On Friday, April 7, Dunn, and fellow students who receive help through scholarship donations, had a chance to say, “Thank You.”

It was the 6th Annual Scholarship Appreciation Program and Reception, or “Donor Appreciation,” held in Kean Hall. The event, organized by the TSU Foundation, allows scholarship recipients to meet face-to-face with donors to thank them for their generosity.

TSU President Glenda Glover said scholarship donors help the university to stay on the path of excellence by ensuring that students receive quality education through their gifts.

“Because of you, our students are able to matriculate,” Glover said. “They get to come, they get to stay and they get to graduate because of your dollars. We are just so grateful.”

Donors Reception
Scholarship recipients enter Kean Hall with cheers and songs of appreciation for donors who have helped them stay in school. (Photo by John Cross, TSU Media Relations)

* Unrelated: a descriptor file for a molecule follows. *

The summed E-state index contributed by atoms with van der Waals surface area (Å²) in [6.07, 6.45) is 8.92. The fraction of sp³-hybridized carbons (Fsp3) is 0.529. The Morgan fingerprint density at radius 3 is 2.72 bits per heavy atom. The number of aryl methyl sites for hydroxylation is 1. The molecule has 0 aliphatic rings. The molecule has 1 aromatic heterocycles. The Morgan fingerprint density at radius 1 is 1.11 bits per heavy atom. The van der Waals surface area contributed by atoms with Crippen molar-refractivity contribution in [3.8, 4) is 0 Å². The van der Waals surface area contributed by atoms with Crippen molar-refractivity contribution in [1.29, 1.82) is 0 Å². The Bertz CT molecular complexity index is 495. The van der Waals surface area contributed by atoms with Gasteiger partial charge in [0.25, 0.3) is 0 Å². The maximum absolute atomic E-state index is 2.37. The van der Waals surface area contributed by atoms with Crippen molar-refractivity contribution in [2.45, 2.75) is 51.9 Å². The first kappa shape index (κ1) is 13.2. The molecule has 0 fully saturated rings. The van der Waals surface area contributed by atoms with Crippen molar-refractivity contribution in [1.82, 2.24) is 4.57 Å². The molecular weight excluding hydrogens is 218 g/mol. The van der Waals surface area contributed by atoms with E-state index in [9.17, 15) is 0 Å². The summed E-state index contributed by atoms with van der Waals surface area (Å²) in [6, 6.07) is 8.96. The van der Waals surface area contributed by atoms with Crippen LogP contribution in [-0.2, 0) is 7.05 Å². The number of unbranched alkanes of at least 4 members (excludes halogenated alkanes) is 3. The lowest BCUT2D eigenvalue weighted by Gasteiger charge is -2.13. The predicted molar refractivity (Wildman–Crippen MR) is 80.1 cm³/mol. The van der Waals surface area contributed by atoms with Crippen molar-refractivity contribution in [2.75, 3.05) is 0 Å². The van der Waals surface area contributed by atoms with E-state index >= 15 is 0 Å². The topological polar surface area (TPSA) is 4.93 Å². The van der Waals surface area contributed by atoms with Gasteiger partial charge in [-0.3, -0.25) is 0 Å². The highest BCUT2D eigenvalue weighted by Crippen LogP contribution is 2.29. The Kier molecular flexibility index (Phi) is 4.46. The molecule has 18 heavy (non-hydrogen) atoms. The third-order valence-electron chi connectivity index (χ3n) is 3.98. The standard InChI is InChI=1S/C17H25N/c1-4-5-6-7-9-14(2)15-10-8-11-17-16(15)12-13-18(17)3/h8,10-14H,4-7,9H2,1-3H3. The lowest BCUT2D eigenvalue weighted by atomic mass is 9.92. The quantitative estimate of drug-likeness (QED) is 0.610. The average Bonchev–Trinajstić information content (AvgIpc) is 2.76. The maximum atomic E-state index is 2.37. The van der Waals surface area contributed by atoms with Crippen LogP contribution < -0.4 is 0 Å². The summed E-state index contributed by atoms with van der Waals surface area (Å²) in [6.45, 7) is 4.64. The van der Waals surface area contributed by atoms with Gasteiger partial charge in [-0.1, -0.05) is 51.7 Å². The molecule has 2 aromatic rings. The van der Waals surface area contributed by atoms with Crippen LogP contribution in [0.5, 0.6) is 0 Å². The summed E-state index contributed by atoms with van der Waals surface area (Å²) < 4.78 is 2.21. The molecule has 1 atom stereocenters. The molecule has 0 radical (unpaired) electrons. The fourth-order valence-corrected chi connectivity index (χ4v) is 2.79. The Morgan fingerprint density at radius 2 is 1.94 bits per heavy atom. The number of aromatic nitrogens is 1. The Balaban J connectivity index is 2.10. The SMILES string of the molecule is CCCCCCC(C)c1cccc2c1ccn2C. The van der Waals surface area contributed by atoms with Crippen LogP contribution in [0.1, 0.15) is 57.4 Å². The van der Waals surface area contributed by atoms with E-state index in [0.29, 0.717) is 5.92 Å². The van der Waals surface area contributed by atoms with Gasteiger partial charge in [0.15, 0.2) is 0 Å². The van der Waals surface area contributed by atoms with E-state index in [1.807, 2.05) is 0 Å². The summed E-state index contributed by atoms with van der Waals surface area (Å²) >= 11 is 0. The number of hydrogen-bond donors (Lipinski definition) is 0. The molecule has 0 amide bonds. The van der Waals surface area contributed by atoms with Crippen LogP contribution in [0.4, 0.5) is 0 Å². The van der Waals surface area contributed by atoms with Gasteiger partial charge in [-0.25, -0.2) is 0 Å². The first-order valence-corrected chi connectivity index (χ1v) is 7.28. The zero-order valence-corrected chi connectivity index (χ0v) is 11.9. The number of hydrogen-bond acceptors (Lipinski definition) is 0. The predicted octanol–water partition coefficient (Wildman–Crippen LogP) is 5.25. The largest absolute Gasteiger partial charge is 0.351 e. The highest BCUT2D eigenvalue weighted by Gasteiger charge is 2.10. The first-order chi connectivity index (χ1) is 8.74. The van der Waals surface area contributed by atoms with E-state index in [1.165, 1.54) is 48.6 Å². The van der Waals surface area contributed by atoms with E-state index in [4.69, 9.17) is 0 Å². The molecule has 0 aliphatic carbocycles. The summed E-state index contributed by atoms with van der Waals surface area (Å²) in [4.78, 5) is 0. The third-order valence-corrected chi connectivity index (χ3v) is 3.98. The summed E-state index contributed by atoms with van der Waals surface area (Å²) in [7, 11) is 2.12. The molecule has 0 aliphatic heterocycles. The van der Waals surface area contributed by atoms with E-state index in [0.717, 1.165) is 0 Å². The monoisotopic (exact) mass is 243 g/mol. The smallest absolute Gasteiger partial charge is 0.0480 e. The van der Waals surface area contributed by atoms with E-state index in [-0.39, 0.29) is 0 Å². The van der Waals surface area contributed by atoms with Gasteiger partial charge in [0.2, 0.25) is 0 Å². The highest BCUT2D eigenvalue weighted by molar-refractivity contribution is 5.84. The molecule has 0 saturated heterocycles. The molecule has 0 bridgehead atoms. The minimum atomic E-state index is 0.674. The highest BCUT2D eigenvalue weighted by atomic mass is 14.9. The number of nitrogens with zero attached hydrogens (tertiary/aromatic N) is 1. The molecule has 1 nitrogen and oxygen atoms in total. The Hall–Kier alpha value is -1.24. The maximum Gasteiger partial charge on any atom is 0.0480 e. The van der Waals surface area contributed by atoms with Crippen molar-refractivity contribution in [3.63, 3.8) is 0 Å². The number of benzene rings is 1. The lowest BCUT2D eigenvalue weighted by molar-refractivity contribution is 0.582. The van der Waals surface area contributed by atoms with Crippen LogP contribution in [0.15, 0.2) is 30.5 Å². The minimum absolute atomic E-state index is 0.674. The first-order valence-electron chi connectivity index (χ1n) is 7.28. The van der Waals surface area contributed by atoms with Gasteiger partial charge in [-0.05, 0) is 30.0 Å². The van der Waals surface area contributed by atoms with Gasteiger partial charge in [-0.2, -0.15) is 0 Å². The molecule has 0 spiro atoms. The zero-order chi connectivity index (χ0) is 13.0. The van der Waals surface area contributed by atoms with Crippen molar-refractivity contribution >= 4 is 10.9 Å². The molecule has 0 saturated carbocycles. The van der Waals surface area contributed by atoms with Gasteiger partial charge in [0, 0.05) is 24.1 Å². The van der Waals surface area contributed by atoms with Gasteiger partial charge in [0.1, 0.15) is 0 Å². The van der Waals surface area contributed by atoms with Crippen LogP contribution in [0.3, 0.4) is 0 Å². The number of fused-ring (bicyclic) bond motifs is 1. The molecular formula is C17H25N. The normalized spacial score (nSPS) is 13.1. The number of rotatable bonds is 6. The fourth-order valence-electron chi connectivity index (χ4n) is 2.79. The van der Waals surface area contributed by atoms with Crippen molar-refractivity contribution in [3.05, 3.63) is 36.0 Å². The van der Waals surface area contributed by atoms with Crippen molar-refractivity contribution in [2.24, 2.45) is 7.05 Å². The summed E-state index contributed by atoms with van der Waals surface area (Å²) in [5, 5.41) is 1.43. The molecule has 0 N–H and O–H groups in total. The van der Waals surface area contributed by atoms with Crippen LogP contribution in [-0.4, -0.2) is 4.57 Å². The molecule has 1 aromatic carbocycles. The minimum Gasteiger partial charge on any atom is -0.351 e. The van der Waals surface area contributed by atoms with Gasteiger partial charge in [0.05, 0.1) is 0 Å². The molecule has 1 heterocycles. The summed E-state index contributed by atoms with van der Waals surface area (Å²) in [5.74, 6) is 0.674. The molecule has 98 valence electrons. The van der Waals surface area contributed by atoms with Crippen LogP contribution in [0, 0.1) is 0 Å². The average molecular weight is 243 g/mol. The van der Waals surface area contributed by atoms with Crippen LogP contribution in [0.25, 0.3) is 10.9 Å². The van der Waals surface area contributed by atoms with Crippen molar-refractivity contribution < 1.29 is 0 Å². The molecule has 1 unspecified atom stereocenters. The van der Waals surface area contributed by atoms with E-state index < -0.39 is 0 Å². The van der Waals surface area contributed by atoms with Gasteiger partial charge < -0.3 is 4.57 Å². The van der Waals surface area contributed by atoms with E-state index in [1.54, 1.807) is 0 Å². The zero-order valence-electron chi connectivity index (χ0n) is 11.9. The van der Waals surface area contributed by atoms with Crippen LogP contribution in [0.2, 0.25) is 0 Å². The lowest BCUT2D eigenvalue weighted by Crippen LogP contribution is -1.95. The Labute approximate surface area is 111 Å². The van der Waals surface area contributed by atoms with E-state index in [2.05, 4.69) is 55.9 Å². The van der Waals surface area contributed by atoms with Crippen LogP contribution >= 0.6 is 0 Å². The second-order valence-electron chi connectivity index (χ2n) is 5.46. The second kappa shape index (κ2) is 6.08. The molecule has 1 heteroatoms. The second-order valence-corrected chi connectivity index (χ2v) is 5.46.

This year, nearly 280 people, including students, donors and special guests attended the program featuring songs, recognition of donors and a special toast. Dr. Lesia Crumpton-Young, vice president for Research and Institutional Advancement, provided remarks.

Eloise Abernathy Alexis, associate vice president of Institutional Advancement, said the program gave the students a “unique opportunity” to interact with the donors.

“We send out postcards, letters and notes to donors to show our appreciation for their gifts, but this is the moment when donors and students really get to come together face to face to give and receive appreciation,” Alexis said.

Dr. Darlene Harris-Vasser, assistant director of Donor Relations, coordinates the reception each year. She said it is exciting to see the joy on donors’ faces when they meet the students in person.

“They are just so elated to see all of those students speaking about their educational goals, future plans and how their (donors’) contributions are making it possible for them to achieve their goals,” Harris-Vasser said.

The Women’s Center, one of the donors that offered Dunn financial assistance, develops and sponsors programming that enhances the skills of women and assists in their development as scholars and professionals.

According to Seanne Wilson, director of the center, Dunn approached the center to inquire about assistance.